Study under review: Dietary milk fat globule membrane supplementation combined with regular exercise improves skeletal muscle strength in healthy adults: a randomized doubleblind, placebo-controlled, crossover trial
The milk-fat globule membrane (also known as MFGM, with the structure pictured in Figure 1) is a three-layered membrane composed of proteins, lipids, and numerous minor bioactive components that encloses the milk fat globules. This way of storing fat is what distinguishes milk-fat from all other animal- and plant-based fats, which are not generally stored in globules.
Animal research has shown that exercise combined with MFGM supplementation is able to significantly increase muscle mass and strength, and human research has shown supplementation to be safe for both adults and infants. Therefore, the present study aimed to investigate whether dietary MFGM combined with regular exercise can increase skeletal muscle strength in healthy untrained middle-aged adults.
Milk-fat globule membrane (MFGM) is a unique characteristic of dairy. The current study aimed to investigate whether dietary supplementation with MFGM would affect the strength of untrained middle-aged adults in response to regular exercise.
Other Articles in Issue #13 (November 2015)
What are you feeding your bacteria?
While probiotics get most of the press, prebiotics arguably have more potential for altering one’s microbiome. This study looks at a promising type of prebiotic supplement to see if it might impact appetite and inflammation.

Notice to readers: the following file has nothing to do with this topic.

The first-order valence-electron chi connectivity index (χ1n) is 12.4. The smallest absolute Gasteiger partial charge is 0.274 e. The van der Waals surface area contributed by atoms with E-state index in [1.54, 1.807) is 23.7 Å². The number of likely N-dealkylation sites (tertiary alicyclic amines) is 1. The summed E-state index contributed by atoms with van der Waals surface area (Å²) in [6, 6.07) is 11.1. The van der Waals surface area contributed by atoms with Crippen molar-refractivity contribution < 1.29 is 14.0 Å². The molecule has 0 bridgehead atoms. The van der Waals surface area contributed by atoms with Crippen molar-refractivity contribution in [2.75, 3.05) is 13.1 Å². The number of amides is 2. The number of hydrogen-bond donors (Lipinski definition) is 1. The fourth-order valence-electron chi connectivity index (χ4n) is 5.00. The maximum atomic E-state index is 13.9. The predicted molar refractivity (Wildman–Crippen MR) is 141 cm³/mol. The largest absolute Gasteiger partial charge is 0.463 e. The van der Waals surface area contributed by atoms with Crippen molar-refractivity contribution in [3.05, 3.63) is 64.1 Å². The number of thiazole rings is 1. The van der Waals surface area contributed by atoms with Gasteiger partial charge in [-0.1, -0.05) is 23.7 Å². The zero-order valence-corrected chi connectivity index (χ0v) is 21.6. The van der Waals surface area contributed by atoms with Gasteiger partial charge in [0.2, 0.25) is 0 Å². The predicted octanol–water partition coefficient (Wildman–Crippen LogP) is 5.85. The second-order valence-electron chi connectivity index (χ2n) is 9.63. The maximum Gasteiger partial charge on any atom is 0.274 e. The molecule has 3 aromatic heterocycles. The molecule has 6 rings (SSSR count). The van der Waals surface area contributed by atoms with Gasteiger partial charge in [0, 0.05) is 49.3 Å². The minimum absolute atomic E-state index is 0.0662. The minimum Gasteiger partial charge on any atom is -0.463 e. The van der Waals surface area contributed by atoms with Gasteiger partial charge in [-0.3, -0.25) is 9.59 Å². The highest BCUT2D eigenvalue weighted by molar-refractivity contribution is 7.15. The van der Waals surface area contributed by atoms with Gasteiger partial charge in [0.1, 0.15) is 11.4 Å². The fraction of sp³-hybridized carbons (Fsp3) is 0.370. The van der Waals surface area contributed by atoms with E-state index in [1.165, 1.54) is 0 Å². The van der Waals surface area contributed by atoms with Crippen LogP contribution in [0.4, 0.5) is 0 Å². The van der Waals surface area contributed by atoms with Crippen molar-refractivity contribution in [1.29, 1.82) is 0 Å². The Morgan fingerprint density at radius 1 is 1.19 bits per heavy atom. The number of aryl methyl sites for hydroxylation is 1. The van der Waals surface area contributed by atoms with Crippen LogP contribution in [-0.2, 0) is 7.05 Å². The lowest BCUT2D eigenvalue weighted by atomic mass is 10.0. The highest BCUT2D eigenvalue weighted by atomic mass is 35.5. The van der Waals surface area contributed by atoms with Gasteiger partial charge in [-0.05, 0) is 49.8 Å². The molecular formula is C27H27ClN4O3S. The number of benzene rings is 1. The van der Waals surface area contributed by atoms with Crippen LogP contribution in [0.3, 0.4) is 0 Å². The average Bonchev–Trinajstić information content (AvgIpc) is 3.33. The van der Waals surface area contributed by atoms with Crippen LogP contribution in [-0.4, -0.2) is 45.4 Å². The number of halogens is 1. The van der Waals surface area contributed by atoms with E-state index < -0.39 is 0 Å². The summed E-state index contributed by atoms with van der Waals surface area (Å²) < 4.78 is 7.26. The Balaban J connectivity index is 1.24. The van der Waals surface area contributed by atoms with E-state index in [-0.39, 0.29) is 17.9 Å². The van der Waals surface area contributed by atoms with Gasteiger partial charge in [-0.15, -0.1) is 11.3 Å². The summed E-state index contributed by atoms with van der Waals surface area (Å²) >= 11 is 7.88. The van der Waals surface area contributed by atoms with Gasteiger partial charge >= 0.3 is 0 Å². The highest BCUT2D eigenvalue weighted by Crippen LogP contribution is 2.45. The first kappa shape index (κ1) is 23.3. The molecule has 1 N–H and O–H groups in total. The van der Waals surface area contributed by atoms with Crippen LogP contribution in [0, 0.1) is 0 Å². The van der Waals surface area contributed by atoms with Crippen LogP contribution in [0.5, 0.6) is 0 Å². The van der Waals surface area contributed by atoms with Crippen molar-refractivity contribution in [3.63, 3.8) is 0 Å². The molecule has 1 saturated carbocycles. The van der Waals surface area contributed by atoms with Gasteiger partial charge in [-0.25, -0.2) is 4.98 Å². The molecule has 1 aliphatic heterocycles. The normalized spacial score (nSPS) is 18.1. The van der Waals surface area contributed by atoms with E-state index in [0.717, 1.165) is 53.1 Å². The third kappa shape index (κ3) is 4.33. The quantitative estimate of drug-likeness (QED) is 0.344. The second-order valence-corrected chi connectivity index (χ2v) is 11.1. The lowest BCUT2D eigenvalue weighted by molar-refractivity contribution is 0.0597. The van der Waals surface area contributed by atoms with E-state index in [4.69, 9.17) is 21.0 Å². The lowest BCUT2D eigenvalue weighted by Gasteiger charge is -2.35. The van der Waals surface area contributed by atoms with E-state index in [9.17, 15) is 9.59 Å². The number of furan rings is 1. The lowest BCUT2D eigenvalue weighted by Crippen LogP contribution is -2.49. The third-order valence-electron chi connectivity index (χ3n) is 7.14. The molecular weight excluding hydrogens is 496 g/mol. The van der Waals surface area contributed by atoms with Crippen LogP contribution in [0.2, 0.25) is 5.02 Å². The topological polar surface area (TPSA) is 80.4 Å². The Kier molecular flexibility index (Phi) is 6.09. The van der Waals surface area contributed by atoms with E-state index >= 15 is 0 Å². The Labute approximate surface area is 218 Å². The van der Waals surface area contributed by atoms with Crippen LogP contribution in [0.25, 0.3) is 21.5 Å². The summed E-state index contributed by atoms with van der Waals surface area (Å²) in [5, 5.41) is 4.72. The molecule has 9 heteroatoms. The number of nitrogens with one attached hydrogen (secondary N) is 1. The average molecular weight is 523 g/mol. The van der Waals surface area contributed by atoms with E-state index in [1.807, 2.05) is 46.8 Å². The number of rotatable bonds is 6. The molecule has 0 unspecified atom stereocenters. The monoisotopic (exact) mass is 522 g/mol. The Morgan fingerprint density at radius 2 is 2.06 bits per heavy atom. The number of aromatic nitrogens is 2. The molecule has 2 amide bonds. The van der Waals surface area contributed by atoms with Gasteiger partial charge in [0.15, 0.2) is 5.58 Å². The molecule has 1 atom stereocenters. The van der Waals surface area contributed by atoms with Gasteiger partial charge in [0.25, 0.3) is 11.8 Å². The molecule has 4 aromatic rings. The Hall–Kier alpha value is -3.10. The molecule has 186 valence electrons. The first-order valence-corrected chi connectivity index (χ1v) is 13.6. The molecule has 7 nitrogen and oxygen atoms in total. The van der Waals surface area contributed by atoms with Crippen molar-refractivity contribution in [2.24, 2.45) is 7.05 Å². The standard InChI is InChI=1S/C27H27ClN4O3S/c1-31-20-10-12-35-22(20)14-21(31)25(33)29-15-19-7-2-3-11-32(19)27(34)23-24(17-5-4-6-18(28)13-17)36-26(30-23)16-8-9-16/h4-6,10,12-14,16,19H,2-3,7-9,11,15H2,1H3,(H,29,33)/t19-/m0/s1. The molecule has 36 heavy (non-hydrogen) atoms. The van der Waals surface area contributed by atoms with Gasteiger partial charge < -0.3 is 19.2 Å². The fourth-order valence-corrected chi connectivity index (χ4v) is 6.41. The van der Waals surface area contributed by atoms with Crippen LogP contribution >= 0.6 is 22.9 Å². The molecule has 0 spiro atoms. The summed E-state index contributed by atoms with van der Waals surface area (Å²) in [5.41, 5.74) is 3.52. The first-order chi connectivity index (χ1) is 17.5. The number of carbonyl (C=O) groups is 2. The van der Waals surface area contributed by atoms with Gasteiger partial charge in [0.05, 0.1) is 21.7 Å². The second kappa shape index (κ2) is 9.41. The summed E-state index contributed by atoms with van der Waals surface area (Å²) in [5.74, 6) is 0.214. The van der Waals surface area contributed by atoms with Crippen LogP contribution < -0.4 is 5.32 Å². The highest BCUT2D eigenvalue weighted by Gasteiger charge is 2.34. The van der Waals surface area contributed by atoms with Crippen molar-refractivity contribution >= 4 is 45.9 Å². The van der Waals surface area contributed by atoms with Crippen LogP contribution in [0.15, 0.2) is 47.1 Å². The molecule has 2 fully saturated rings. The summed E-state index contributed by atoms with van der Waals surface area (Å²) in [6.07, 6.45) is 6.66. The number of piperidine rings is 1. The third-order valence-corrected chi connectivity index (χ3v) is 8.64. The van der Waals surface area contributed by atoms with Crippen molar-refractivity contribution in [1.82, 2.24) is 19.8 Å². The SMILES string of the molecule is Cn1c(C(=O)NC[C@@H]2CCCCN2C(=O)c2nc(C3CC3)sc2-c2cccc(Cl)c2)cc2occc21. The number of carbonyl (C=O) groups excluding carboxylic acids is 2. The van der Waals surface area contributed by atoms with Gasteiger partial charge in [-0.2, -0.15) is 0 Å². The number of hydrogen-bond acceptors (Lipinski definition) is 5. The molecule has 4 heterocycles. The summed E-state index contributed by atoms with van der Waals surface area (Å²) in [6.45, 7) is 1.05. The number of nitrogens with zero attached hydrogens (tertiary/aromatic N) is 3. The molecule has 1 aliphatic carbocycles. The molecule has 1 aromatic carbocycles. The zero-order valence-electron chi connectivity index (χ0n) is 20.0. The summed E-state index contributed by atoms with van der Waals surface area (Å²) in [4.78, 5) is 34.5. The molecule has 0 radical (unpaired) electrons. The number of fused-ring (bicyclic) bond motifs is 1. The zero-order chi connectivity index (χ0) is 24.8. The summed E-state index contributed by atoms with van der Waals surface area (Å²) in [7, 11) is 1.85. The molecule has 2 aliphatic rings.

Breakfast: A disempowering nutritional dogma
By Martin MacDonald, Msc
Studies have shown that supplement buyers generally trust the supplements they buy. That might not be the safest assumption, as dietary supplements that are presumed helpful or neutral may sometimes cause serious side effects, as quantified by this study.
Probiotics and the propensity for portliness
When you eat a meal, your gut bacteria also eats a meal. And gut bacteria are increasingly looked at for their influence on chronic disease. This study looks at the effect of a specific probiotic blend on weight gain.
The espresso effect: caffeine and circadian rhythm
Your daily rhythms are influenced by “zeitgebers” such as light and exercise. But until now, we haven’t known the exact impact of late-day caffeine intake on melatonin and circadian rhythms.
Money, time, and the science that suits us
By David Katz, MD, MPH
Human eating patterns ... there’s an app for that
Eating throughout the day has become quite normal, given the ubiquitous availability of snack foods. Partly due to this, diet research has been plagued by inaccurate self-reports. This study used an app to get around that issue.
Does marijuana actually boost creativity?
Ancedotally, weed has been claimed as a creativity booster for decades. With THC having an effect on dopamine, a plausible mechanism exists. This randomized trial puts marijuana to the test.
Diet and autism: no gluten, no casein, no difference?
Gluten and casein are two food components often linked with autism spectrum disorder symptoms. Hence the prevalance of wheat and dairy free diets. But will they work in a rigorously controlled trial?